How to cite this article: Child AH, Gordon KD, Sharpe P, Brice G, Ostergaard P, Jeffery S, Mortimer PS. 2010. Lipedema: An inherited condition. Am J Med Genet Part A 152A:970–976.
Lipedema: An inherited condition†
Article first published online: 26 MAR 2010
Copyright © 2010 Wiley-Liss, Inc.
American Journal of Medical Genetics Part A
Volume 152A, Issue 4, pages 970–976, April 2010
How to Cite
Child, A. H., Gordon, K. D., Sharpe, P., Brice, G., Ostergaard, P., Jeffery, S. and Mortimer, P. S. (2010), Lipedema: An inherited condition. Am. J. Med. Genet., 152A: 970–976. doi: 10.1002/ajmg.a.33313
- Issue published online: 26 MAR 2010
- Article first published online: 26 MAR 2010
- Manuscript Accepted: 12 DEC 2009
- Manuscript Received: 28 APR 2009
- Bluff-Field Charitable Fund, St. George's, University of London
- St. George's NHS Hospital Trust
- Daphne Jackson Trust
- British Skin Foundation
- autosomal dominant;
- X-linked dominant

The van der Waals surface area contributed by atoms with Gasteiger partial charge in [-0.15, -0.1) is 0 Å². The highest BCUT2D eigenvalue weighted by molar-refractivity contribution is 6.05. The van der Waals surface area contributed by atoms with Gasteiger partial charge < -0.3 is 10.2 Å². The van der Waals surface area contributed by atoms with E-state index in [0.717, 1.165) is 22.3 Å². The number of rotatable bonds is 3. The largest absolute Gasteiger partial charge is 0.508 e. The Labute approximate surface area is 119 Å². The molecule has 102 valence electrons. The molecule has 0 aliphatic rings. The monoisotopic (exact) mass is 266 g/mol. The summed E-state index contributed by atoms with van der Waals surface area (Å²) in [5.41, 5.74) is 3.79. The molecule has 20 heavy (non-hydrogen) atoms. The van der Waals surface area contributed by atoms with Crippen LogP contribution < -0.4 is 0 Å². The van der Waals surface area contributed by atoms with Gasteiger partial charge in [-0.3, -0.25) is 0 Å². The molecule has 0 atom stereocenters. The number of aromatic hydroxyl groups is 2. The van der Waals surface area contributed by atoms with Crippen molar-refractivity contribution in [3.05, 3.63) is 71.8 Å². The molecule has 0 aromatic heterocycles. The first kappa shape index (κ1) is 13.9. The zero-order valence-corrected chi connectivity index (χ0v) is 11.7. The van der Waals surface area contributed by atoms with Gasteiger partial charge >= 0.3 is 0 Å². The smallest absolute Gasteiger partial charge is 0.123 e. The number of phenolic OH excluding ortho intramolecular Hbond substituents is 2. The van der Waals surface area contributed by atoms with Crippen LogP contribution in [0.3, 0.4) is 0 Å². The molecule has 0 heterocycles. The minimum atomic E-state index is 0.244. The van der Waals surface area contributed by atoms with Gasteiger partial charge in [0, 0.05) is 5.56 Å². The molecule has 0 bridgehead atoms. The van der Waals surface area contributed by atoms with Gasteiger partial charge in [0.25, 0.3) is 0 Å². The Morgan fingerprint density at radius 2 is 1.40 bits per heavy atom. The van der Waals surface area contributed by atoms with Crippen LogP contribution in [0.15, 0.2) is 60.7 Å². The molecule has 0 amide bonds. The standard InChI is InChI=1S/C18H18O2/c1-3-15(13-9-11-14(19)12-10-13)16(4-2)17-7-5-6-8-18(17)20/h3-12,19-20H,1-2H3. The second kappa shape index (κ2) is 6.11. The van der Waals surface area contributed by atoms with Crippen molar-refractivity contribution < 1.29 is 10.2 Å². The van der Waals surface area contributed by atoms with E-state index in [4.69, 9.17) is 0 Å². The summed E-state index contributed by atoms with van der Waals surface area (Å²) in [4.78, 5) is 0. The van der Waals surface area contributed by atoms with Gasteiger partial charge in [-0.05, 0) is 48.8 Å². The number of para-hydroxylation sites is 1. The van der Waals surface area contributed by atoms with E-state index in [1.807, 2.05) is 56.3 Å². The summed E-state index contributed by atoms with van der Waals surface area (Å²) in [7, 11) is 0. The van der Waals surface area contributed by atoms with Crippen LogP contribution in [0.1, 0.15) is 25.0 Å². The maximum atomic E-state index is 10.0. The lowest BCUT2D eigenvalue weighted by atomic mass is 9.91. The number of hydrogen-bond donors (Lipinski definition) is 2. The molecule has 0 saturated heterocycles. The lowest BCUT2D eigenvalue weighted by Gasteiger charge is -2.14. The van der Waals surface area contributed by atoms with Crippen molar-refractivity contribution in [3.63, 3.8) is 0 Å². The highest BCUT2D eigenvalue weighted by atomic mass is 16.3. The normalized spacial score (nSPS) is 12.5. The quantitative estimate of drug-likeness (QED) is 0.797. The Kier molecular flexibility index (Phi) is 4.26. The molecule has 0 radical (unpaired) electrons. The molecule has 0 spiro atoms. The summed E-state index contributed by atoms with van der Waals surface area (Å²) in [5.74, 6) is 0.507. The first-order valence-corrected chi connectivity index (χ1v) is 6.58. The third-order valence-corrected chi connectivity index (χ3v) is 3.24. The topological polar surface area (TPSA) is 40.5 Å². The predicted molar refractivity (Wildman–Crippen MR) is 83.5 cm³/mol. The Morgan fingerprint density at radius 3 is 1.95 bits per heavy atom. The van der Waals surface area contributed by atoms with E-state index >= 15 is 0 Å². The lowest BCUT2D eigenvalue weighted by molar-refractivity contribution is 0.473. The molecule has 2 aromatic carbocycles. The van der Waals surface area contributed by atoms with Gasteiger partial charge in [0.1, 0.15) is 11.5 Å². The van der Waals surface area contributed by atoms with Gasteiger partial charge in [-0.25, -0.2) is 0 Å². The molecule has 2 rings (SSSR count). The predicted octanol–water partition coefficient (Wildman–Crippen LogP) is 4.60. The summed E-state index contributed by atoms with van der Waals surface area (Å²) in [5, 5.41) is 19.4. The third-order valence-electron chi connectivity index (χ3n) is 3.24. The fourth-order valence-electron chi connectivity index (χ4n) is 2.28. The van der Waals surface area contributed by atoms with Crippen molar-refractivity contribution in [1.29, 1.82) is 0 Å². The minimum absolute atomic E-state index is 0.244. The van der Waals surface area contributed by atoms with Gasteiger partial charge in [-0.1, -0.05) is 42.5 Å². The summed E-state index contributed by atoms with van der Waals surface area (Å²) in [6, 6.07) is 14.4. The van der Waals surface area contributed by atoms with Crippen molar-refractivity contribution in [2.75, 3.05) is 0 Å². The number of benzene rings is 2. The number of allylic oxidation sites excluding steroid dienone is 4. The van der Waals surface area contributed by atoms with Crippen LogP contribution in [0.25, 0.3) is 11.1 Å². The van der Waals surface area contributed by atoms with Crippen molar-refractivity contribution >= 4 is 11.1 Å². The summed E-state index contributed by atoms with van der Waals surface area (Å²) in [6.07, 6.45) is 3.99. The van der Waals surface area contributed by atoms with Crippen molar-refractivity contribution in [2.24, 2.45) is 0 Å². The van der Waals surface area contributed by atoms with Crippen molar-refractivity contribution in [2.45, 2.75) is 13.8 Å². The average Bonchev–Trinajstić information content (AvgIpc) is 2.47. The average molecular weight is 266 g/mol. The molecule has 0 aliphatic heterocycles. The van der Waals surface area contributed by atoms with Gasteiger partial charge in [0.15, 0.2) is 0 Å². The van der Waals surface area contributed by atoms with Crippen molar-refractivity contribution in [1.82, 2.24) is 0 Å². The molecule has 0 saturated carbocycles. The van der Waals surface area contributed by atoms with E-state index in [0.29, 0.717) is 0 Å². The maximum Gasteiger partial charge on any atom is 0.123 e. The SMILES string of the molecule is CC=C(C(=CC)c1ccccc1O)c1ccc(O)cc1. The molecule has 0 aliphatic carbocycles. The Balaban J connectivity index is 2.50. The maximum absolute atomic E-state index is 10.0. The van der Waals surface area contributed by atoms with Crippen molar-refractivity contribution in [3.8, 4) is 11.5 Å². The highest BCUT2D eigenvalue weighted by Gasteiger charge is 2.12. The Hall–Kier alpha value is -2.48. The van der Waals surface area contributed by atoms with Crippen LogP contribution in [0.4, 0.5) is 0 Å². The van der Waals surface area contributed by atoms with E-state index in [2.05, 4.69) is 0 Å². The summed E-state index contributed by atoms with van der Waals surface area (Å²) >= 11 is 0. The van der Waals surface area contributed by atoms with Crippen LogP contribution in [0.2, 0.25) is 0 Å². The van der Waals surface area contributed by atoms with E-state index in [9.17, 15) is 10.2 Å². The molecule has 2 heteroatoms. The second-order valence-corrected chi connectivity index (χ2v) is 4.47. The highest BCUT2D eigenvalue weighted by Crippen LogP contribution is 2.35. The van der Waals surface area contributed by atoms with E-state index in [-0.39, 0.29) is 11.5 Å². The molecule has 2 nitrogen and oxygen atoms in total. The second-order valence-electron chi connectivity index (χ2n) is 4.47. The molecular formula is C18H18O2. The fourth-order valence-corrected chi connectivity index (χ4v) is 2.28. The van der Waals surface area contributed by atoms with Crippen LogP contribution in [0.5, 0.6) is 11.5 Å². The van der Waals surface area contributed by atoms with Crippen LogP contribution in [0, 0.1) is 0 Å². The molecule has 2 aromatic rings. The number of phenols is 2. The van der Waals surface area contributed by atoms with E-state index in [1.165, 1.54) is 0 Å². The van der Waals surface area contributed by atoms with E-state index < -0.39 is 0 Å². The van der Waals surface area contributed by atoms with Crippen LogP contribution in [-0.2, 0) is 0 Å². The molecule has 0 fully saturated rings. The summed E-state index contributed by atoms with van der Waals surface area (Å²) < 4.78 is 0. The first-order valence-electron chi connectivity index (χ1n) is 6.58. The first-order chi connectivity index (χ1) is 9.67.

Lipedema is a condition characterized by swelling and enlargement of the lower limbs due to abnormal deposition of subcutaneous fat. Lipedema is an under-recognized condition, often misdiagnosed as lymphedema or dismissed as simple obesity. We present a series of pedigrees and propose that lipedema is a genetic condition with either X-linked dominant inheritance or more likely, autosomal dominant inheritance with sex limitation. Lipedema appears to be a condition almost exclusively affecting females, presumably estrogen-requiring as it usually manifests at puberty. Lipedema is an entity distinct from obesity, but may be wrongly diagnosed as primary obesity, due to clinical overlap. The phenotype suggests a condition distinct from obesity and associated with pain, tenderness, and easy bruising in affected areas. © 2010 Wiley-Liss, Inc.